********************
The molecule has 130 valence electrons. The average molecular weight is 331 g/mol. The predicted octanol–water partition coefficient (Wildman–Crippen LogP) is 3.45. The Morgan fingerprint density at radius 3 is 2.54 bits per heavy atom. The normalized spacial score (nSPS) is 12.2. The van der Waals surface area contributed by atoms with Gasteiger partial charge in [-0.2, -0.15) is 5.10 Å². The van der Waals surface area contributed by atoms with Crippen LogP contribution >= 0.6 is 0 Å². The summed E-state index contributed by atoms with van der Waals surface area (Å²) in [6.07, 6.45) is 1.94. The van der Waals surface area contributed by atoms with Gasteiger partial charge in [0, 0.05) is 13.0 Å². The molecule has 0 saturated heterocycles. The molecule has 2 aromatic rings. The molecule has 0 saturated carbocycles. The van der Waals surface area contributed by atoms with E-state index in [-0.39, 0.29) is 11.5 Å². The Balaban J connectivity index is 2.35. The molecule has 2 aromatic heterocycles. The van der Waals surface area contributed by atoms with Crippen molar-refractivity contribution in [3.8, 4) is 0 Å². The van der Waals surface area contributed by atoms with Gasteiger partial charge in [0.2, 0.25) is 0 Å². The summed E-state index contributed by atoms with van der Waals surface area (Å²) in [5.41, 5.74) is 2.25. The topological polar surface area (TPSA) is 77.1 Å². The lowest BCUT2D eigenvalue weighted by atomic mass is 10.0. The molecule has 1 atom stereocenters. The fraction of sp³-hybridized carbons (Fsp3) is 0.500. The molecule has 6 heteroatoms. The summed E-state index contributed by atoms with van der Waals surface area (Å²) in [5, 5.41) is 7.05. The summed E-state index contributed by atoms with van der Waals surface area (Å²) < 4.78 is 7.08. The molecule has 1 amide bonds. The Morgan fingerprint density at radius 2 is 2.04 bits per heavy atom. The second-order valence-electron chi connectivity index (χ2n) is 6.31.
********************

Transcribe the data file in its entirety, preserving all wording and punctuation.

The molecule has 130 valence electrons. The average molecular weight is 331 g/mol. The predicted octanol–water partition coefficient (Wildman–Crippen LogP) is 3.45. The Morgan fingerprint density at radius 3 is 2.54 bits per heavy atom. The normalized spacial score (nSPS) is 12.2. The van der Waals surface area contributed by atoms with Gasteiger partial charge in [-0.2, -0.15) is 5.10 Å². The van der Waals surface area contributed by atoms with Crippen LogP contribution >= 0.6 is 0 Å². The summed E-state index contributed by atoms with van der Waals surface area (Å²) in [6.07, 6.45) is 1.94. The van der Waals surface area contributed by atoms with Gasteiger partial charge in [0, 0.05) is 13.0 Å². The molecule has 0 saturated heterocycles. The molecule has 2 aromatic rings. The molecule has 0 saturated carbocycles. The van der Waals surface area contributed by atoms with E-state index in [-0.39, 0.29) is 11.5 Å². The Balaban J connectivity index is 2.35. The molecule has 2 aromatic heterocycles. The van der Waals surface area contributed by atoms with Crippen molar-refractivity contribution in [3.8, 4) is 0 Å². The van der Waals surface area contributed by atoms with Gasteiger partial charge in [0.2, 0.25) is 0 Å². The summed E-state index contributed by atoms with van der Waals surface area (Å²) in [5.41, 5.74) is 2.25. The topological polar surface area (TPSA) is 77.1 Å². The lowest BCUT2D eigenvalue weighted by atomic mass is 10.0. The molecule has 1 atom stereocenters. The fraction of sp³-hybridized carbons (Fsp3) is 0.500. The molecule has 6 heteroatoms. The summed E-state index contributed by atoms with van der Waals surface area (Å²) in [5, 5.41) is 7.05. The summed E-state index contributed by atoms with van der Waals surface area (Å²) < 4.78 is 7.08. The molecule has 1 amide bonds. The Morgan fingerprint density at radius 2 is 2.04 bits per heavy atom. The second-order valence-electron chi connectivity index (χ2n) is 6.31.